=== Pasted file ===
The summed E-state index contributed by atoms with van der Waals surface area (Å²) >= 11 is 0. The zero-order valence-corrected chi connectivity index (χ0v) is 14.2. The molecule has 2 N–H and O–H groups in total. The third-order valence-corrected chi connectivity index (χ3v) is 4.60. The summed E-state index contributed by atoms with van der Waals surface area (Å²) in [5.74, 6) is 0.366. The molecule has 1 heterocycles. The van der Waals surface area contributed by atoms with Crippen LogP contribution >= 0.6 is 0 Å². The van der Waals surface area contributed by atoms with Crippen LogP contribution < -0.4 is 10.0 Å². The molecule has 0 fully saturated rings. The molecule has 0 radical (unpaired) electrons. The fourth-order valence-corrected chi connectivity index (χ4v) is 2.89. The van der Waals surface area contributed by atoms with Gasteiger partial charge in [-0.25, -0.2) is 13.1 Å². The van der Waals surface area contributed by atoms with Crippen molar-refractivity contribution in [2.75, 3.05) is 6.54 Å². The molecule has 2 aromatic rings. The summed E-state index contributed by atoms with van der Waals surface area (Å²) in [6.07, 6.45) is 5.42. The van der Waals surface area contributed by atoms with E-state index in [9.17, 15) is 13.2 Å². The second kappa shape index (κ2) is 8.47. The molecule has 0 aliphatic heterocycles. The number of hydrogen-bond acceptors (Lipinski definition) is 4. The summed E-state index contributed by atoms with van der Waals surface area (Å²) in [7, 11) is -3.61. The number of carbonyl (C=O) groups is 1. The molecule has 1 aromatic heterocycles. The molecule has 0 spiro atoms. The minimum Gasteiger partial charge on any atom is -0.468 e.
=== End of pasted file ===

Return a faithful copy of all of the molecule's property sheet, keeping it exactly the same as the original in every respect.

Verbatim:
The summed E-state index contributed by atoms with van der Waals surface area (Å²) >= 11 is 0. The zero-order valence-corrected chi connectivity index (χ0v) is 14.2. The molecule has 2 N–H and O–H groups in total. The third-order valence-corrected chi connectivity index (χ3v) is 4.60. The summed E-state index contributed by atoms with van der Waals surface area (Å²) in [5.74, 6) is 0.366. The molecule has 1 heterocycles. The van der Waals surface area contributed by atoms with Crippen LogP contribution >= 0.6 is 0 Å². The van der Waals surface area contributed by atoms with Crippen LogP contribution < -0.4 is 10.0 Å². The molecule has 0 fully saturated rings. The molecule has 0 radical (unpaired) electrons. The fourth-order valence-corrected chi connectivity index (χ4v) is 2.89. The van der Waals surface area contributed by atoms with Gasteiger partial charge in [-0.25, -0.2) is 13.1 Å². The van der Waals surface area contributed by atoms with Crippen molar-refractivity contribution in [2.75, 3.05) is 6.54 Å². The molecule has 2 aromatic rings. The summed E-state index contributed by atoms with van der Waals surface area (Å²) in [6.07, 6.45) is 5.42. The van der Waals surface area contributed by atoms with E-state index in [9.17, 15) is 13.2 Å². The second kappa shape index (κ2) is 8.47. The molecule has 0 aliphatic heterocycles. The number of hydrogen-bond acceptors (Lipinski definition) is 4. The summed E-state index contributed by atoms with van der Waals surface area (Å²) in [7, 11) is -3.61. The number of carbonyl (C=O) groups is 1. The molecule has 1 aromatic heterocycles. The molecule has 0 spiro atoms. The minimum Gasteiger partial charge on any atom is -0.468 e.